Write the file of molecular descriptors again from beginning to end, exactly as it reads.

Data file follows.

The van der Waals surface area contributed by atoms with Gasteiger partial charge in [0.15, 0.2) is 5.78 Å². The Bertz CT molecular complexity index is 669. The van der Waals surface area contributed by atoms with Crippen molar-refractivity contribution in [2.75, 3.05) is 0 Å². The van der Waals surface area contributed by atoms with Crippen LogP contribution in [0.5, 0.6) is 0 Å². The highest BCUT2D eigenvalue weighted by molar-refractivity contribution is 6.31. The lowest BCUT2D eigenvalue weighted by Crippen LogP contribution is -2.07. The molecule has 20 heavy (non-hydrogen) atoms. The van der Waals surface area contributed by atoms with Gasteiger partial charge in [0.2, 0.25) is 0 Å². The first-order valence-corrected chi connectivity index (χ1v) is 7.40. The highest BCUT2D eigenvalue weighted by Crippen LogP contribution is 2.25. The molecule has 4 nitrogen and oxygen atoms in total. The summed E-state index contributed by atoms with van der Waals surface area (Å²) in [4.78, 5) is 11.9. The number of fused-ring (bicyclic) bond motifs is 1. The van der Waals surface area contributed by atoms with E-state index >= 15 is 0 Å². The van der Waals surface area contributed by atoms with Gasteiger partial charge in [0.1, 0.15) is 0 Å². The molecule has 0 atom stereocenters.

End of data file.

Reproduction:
The van der Waals surface area contributed by atoms with Gasteiger partial charge in [0.15, 0.2) is 5.78 Å². The Bertz CT molecular complexity index is 669. The van der Waals surface area contributed by atoms with Crippen molar-refractivity contribution in [2.75, 3.05) is 0 Å². The van der Waals surface area contributed by atoms with Crippen LogP contribution in [0.5, 0.6) is 0 Å². The highest BCUT2D eigenvalue weighted by molar-refractivity contribution is 6.31. The lowest BCUT2D eigenvalue weighted by Crippen LogP contribution is -2.07. The molecule has 20 heavy (non-hydrogen) atoms. The van der Waals surface area contributed by atoms with Gasteiger partial charge in [0.2, 0.25) is 0 Å². The first-order valence-corrected chi connectivity index (χ1v) is 7.40. The highest BCUT2D eigenvalue weighted by Crippen LogP contribution is 2.25. The molecule has 4 nitrogen and oxygen atoms in total. The summed E-state index contributed by atoms with van der Waals surface area (Å²) in [4.78, 5) is 11.9. The number of fused-ring (bicyclic) bond motifs is 1. The van der Waals surface area contributed by atoms with E-state index >= 15 is 0 Å². The van der Waals surface area contributed by atoms with Gasteiger partial charge in [0.1, 0.15) is 0 Å². The molecule has 0 atom stereocenters.